Housing Underproduction in Oregon

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Oregon’s economy has recovered handily from the 2007-2008 recession and is now in one of the longest economic expansions in modern history. This growth has brought new, high-paying jobs, new residents from across the country, and has put Oregon on the map as one of the fastest-growing states in the U.S.

However, this growth has put a strain on many types of infrastructure across the state — from freeways to parks to schools and, of course, to housing. The construction sector was nearly crippled in the housing market crash and lagged behind housing demand for several years. Residential housing construction starts have yet to return to their pre-recession peaks statewide. The result of this strong and sustained increase in demand for housing that outpaced supply has been rapid appreciation in annual home prices and rent, with prices increasing by double digits for several years straight. This has put a strain on households at many income levels but has been particularly hard-hitting for low-income households, which have fewer choices in where to live.

"Because Oregon has strong land-use policies governing growth management and protecting forestland and farmland, the state must make the best use of the land inside each growth boundary."

As cities and communities struggle to build more housing and accommodate those in precarious housing situations, many longtime and existing residents are feeling the strain. Challenges resulting from home price escalation, a frenetic sellers’ market, strong rent growth, rising application fees and increasing rates of homelessness are particularly acute in the I-5 corridor, from Portland to Medford. Rural areas and smaller towns in Oregon have their own housing struggles, particularly with attracting development of new housing and providing housing for low-income households.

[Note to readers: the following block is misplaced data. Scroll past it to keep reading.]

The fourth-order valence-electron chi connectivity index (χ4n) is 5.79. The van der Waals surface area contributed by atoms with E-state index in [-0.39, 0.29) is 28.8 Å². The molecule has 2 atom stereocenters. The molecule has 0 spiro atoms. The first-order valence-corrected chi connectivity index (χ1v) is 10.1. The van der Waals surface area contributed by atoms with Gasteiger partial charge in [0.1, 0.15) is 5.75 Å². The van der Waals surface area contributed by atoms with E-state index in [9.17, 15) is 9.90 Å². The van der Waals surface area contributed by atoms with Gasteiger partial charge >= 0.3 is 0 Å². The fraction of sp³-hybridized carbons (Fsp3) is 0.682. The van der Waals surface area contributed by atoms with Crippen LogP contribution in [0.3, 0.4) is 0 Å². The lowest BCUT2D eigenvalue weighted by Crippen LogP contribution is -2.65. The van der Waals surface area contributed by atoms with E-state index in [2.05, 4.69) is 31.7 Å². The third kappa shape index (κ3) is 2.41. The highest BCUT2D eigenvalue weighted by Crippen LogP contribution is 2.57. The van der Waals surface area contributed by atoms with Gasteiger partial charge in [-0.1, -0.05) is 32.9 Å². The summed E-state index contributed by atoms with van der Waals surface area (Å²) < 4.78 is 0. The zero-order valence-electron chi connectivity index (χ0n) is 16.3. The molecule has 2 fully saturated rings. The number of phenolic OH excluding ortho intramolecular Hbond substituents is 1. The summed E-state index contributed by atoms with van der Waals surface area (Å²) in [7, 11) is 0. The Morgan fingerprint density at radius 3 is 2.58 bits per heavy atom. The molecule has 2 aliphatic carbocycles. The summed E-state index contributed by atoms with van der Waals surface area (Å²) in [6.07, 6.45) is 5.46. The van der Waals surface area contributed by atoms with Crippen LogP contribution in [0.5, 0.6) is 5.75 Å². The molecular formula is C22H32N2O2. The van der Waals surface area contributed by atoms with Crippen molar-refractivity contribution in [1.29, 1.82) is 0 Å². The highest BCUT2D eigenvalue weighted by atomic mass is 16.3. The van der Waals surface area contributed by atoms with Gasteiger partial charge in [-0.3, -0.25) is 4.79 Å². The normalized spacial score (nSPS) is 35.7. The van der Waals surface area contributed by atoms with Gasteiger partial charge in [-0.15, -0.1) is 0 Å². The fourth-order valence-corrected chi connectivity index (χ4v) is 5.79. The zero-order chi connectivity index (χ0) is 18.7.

Strong in-migration has caused many Oregon cities to grow more quickly than the national average over the past 10 years. Generational preferences and household demographics have changed as baby-boomers downsize and millennials form new households and upgrade from apartments to single-family homes. Preferences for both generations have shifted toward walkable, urban housing near transit and desirable amenities in high-opportunity areas. This increase in demand for housing occurred just as housing production began to recover both from the market crash and credit freeze that made lending and financing new construction risky and costly.

Although the recent and current imbalance in supply and demand was exacerbated by the 2008-2009 recession, this imbalance continues a longer trend that many housing markets throughout the state have felt for decades— restrictive local development and land-use policies that reflect opposition to high-density, affordable or multi-family housing developments in favor of low-density, single-family homes. Localized opposition in established single-family neighborhoods has prevented the addition of new units in high-opportunity areas. This has made housing increasingly less affordable to households earning less than the median income, while home values have risen for households who already own homes in these areas.